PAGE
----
The Detection of the Motion of Contrast Modulation: A Parametric Study

By Cropper, Simon J.; Kvansakul, Jessica G. S. et al. | Attention, Perception and Psychophysics, May 2009 | Go to article overview

The Detection of the Motion of Contrast Modulation: A Parametric Study


Cropper, Simon J., Kvansakul, Jessica G. S., Johnston, Alan, Attention, Perception and Psychophysics


Despite a long and productive history as a focus of research interest, the details of how humans detect motion in an image remain controversial. This debate has not been helped by the lack of a clear parametric description of motion discrimination for some of the more simple visual stimuli employed in the literature to date. With this in mind, in the present work, we examined a peculiarity observed in the perception of the motion of second-order (contrast-modulated) stimuli: Under certain stimulus conditions, there is a reversal in the perceived direction of motion of the pattern. The aim was to quantify this phenomenon, relate the reversal to forward (veridical) and ambiguous motion, and place the behavioral data in the context of the window of visibility model of spatiotemporal contrast sensitivity. The direction of motion of contrast-modulated patterns was measured as a function of temporal frequency and carrier contrast, under different critical stimulus conditions. The stimulus properties manipulated were spatial frequency, spatial-phase relationship of carrier and sidebands, color, duration, and, most critically, the retinal location of the stimulus. On a purely empirical basis, the data reconciled several conflicts in the recent literature. From a theoretical standpoint, the data were well explained by the window of visibility approach in the majority of conditions and were partially explained in the remaining conditions. The results raise some interesting questions about underlying motion detection mechanisms and the assumptions embodied in our approach to motion modeling and the visual system in general. Supplemental materials for this article may be downloaded from app.psychonomic-journals.org/content/supplemental.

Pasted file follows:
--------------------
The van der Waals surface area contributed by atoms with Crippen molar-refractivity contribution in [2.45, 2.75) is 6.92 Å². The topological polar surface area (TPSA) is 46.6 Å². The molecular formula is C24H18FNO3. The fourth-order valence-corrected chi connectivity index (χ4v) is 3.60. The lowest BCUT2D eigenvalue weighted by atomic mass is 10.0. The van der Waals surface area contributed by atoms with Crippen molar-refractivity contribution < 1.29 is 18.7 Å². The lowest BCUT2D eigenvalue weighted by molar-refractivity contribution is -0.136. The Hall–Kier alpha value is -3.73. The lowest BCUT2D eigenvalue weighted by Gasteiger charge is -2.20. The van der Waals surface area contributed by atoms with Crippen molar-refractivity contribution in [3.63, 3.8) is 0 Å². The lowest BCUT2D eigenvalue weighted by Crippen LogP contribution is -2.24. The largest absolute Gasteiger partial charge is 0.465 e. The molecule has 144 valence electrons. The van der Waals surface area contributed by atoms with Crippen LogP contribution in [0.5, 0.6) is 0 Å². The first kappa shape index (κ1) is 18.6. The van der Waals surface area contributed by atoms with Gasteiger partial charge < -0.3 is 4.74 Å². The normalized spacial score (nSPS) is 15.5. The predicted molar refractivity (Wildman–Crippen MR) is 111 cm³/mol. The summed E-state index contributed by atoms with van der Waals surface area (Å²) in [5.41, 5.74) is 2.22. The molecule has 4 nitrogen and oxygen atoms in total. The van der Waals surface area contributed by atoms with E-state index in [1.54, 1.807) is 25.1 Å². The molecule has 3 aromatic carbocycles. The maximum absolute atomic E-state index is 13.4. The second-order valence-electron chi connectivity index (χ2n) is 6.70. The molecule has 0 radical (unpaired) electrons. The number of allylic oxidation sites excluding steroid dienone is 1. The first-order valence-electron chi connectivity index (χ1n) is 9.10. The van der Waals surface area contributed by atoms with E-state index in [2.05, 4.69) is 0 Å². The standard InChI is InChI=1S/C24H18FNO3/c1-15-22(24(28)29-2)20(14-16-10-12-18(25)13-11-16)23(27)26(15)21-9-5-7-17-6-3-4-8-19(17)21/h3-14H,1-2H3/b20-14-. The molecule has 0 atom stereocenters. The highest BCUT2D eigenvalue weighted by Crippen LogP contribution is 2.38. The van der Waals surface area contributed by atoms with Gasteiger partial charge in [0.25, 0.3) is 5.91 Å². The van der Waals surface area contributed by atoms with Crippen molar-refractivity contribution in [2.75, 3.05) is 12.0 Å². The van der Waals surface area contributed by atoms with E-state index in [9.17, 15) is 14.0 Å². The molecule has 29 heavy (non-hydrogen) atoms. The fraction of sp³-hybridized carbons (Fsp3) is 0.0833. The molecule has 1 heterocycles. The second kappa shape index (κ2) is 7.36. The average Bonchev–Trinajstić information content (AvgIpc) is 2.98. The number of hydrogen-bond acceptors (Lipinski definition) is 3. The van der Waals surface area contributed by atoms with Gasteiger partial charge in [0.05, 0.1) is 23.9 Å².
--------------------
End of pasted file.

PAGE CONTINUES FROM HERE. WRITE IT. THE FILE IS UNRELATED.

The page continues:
The ability to accurately identify motion in an image is a critical property of the visual system, and one that has attracted a great deal of research interest over the past 30 years or so. However, despite the wealth of data collected and the extent of the confluence of that data, there is still uncertainty regarding how we detect the motion of the simplest luminance edge, let alone the more complex patterns employed in much of the recent research in motion psychophysics. It certainly appears that the motion detection system is a strongly hierarchical process and that the initial signal specific to the motion subsystem is related to the direction of motion of an edge (Lennie & Movshon, 2005; Marr, 1982). The edge is usually coded by a firstorder modulation of the image statistics (Cavanagh & Mather, 1989; Julesz, 1971), and the directional signal relating to any 1-D edge is accurate only to within 690?, a property known as the aperture problem (Marr & Ullman, 1981). From this relatively simple starting point, the signal is progressively built into a neural representation that is a remarkably complex and powerful contributor to the overall percept of the visual scene, revealing not only the motion in the input, but also the depth and, in some cases, the form (Warren, 2004). Furthermore, visual motion in an image is strongly linked to the change in apparent position of a perceptually consistent auditory signal, indicating its importance as a key signal facilitating the integration of the internal representation of the external environment as a whole (e.g., Kitagawa & Ichigara, 2002). The hierarchy of signal construction is seen in both the behavioral data (Wilson, Ferrera, & Yo, 1992) and the neurophysiological data (Duffy, 2004), evidence that, in turn, shapes the way in which we define and describe the stimuli that we use to further explore the issue.